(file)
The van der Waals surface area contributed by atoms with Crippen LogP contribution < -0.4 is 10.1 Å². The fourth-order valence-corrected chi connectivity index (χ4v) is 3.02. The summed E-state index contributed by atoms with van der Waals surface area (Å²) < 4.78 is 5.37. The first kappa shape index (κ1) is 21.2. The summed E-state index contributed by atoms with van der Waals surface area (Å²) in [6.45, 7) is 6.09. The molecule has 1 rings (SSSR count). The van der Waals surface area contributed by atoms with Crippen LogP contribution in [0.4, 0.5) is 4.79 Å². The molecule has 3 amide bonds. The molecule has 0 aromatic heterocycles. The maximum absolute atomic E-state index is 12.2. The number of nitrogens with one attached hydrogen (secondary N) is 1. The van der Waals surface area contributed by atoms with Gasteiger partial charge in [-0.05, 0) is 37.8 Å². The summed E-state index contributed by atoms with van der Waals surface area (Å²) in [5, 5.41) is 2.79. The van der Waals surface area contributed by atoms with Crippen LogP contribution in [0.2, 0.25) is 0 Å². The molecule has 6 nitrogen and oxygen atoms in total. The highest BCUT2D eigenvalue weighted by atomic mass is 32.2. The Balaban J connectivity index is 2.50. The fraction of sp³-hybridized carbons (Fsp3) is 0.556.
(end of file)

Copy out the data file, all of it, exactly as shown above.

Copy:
The van der Waals surface area contributed by atoms with Crippen LogP contribution < -0.4 is 10.1 Å². The fourth-order valence-corrected chi connectivity index (χ4v) is 3.02. The summed E-state index contributed by atoms with van der Waals surface area (Å²) < 4.78 is 5.37. The first kappa shape index (κ1) is 21.2. The summed E-state index contributed by atoms with van der Waals surface area (Å²) in [6.45, 7) is 6.09. The molecule has 1 rings (SSSR count). The van der Waals surface area contributed by atoms with Crippen LogP contribution in [0.4, 0.5) is 4.79 Å². The molecule has 3 amide bonds. The molecule has 0 aromatic heterocycles. The maximum absolute atomic E-state index is 12.2. The number of nitrogens with one attached hydrogen (secondary N) is 1. The van der Waals surface area contributed by atoms with Gasteiger partial charge in [-0.05, 0) is 37.8 Å². The summed E-state index contributed by atoms with van der Waals surface area (Å²) in [5, 5.41) is 2.79. The van der Waals surface area contributed by atoms with Crippen LogP contribution in [0.2, 0.25) is 0 Å². The molecule has 6 nitrogen and oxygen atoms in total. The highest BCUT2D eigenvalue weighted by atomic mass is 32.2. The Balaban J connectivity index is 2.50. The fraction of sp³-hybridized carbons (Fsp3) is 0.556.